To award-winning photographer Heng Mok Zung (better known as Zung Ninjaphotographer), ‘crisis is opportunity’. So when the pandemic hit and he wasn’t able to travel overseas for his photography assignments, he decided to use the extra time he had to build his second business – a private dining experience.
“Creativity can be in many areas, not just in photography – although that is my main business – so I started a side business to help my community, including my parents and relatives in my hometown Sekinchan,” says the 42- year-old who has won many awards including the World’s Ten Outstanding Photography Professionals Award 2017.
Known as Ninja Private Kitchen, it offers a curated omakase private dining experience in an old fisherman house where his parents live.
In May 2020 in the midst of the pandemic, he launched his "picnic in a paddy field" private dining experience for people who might not want to dine in air-conditioned restaurants where they would be in contact with strangers.
“I wanted to encourage people to stay away from the crowds in the city and to enjoy the beauty of our countryside, ” says Heng.
“My objective was to share the heritage of Malaysia and promote Malaysia to the rest of the world so that when borders reopen, people would come, ” he says.
“More than just a business to make money, I wanted to do this as a tribute to my hometown Sekinchan, and I hope that it will help the community by providing jobs to the people here, ” he says.
Heng says that he was inspired to do something for his community by Italian opera tenor Andrea Bocelli who holds a concert in his hometown Tuscany every summer, and American philanthropist, author and coach Anthony Robbins who hosts an international event annually in his second home Fiji, as their contribution to their community.
He has photographed both personalities in his illustrious career, along with three US presidents – Donald Trump, George Bush and Bill Clinton.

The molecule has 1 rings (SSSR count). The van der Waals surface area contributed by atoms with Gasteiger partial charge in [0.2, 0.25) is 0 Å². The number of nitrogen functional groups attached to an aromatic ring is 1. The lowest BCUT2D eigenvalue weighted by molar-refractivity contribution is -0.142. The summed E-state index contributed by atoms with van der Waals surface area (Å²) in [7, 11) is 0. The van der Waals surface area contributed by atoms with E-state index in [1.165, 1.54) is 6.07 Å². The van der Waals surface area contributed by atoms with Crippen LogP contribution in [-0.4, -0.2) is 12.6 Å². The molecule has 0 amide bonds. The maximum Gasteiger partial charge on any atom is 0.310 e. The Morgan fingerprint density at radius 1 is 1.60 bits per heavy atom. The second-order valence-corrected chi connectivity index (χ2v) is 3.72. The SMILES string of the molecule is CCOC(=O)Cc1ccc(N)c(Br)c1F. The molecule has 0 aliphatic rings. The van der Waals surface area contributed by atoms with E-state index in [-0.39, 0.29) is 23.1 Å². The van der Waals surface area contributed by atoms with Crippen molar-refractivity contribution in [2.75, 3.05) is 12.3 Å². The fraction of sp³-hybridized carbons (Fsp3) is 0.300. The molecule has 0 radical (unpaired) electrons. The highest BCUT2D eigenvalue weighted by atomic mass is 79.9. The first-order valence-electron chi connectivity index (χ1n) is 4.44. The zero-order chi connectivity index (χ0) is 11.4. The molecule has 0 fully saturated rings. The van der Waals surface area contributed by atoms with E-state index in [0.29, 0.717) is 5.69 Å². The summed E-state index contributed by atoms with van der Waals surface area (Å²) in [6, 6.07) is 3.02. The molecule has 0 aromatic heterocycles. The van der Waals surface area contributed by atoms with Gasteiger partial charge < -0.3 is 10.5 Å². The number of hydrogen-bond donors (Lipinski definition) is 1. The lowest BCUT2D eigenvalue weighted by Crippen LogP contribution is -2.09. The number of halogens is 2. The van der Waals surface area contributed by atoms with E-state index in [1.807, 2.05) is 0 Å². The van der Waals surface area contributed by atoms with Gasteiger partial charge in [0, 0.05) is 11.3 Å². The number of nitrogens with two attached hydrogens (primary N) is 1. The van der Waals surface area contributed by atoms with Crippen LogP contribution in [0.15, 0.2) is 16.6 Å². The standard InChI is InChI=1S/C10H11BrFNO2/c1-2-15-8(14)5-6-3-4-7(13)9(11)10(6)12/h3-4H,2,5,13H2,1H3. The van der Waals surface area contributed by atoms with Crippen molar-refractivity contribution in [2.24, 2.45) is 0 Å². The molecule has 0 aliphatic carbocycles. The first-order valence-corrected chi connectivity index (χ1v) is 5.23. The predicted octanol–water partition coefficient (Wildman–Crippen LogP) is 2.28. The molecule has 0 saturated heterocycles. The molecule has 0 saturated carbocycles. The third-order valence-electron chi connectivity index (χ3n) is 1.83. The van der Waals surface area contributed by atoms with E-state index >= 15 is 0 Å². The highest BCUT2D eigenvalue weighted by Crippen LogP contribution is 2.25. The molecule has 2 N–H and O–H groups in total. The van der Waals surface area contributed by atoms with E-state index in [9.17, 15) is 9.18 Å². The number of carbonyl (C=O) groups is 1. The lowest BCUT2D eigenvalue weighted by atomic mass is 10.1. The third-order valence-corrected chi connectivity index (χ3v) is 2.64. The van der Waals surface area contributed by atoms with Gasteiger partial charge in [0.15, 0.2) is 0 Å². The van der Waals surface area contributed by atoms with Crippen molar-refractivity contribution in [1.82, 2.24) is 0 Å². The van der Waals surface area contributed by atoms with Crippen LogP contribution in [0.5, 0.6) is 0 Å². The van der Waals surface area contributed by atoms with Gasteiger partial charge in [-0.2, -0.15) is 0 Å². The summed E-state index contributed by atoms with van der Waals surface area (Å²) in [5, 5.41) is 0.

Heng says that he also wanted to change people’s mindset not to be negative about the pandemic, but rather he hoped to inspire people to do something with whatever resources, capabilities and experience that they have.
During the recovery MCO, Heng saw a demand for his picnic in the paddy field experience among families, especially for special occasions such as Fathers Day and birthdays.
Through his omakase private dining experience in the old fisherman house, Heng has revived two traditional dishes: Teowchew salted prawns and stuffed squid.
He also included a dish he conceptualised with celebrity chef David Rocco who interviewed him for a segment on the National Geographic Channel: the Ninja Rocco spaghetti which is an amalgamation of both their grandmothers’ most famous dishes – chili prawn and spaghetti, with a half-boiled egg on top.
Heng admits that the pandemic did impact business somewhat, especially during the MCOs, but he took the opportunity to once again evolve and find a solution.
“During the MCO, we were closed because people couldn’t cross districts so we provided seafood delivery, fresh from the fishermen to the customer, ” he says.
“The Teowchew salted prawn is a cold dish – something like the South American Ceviche - that can be kept in the freezer for up to three months, so it’s very suitable for those who want something special during the pandemic,” he says.
“We also have a pre-cooked dish too – chili prawns – which the customer just needs to heat up,” he adds.
Heng has three chefs: his sister, aunt and a retired chef friend who is still passionate about cooking. He also hires other staff from the community.
Heng admits that with the international borders closed, he was one of the most badly impacted photographers in the industry because he mainly shoots overseas.
But he was more concerned about his photography staff, who now had no income.
Hence, Heng offers family portraiture as an optional service during his private dining experiences so that his photography staff can earn a living.
“I didn’t want to let my staff go because to terminate good staff is the most painful thing, so I got my photography team to work on this private dining project too,” he says.
“Most of the clients who come for the private dining experience find the setting beautiful and unique, and they always want to take their family portraits here, so it has provided some earnings for my photography staff, ” he adds.
“A business that can make money is a small success, but a business than can help the society and country, contribute to the community and change people’s mindset from seeing only the impossible to seeing all that’s possible, is a big success, and that is my goal,” he concludes.